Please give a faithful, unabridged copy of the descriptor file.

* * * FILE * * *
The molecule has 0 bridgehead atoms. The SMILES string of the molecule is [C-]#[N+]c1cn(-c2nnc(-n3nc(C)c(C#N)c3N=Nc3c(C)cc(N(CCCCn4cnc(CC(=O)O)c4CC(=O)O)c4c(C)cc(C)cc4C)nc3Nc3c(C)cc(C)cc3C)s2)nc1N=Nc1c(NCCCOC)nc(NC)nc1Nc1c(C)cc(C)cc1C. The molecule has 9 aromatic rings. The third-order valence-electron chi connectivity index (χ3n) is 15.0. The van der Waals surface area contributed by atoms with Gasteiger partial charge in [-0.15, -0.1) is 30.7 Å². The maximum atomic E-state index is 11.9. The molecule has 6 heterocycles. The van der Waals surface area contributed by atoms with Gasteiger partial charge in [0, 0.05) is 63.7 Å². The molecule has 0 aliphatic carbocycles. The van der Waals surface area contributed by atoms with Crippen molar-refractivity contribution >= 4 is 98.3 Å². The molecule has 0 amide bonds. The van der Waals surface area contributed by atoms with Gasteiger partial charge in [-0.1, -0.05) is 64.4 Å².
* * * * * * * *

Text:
The molecule has 0 bridgehead atoms. The SMILES string of the molecule is [C-]#[N+]c1cn(-c2nnc(-n3nc(C)c(C#N)c3N=Nc3c(C)cc(N(CCCCn4cnc(CC(=O)O)c4CC(=O)O)c4c(C)cc(C)cc4C)nc3Nc3c(C)cc(C)cc3C)s2)nc1N=Nc1c(NCCCOC)nc(NC)nc1Nc1c(C)cc(C)cc1C. The molecule has 9 aromatic rings. The third-order valence-electron chi connectivity index (χ3n) is 15.0. The van der Waals surface area contributed by atoms with Gasteiger partial charge in [-0.15, -0.1) is 30.7 Å². The maximum atomic E-state index is 11.9. The molecule has 6 heterocycles. The van der Waals surface area contributed by atoms with Gasteiger partial charge in [0, 0.05) is 63.7 Å². The molecule has 0 aliphatic carbocycles. The van der Waals surface area contributed by atoms with Crippen molar-refractivity contribution >= 4 is 98.3 Å². The molecule has 0 amide bonds. The van der Waals surface area contributed by atoms with Gasteiger partial charge in [-0.1, -0.05) is 64.4 Å².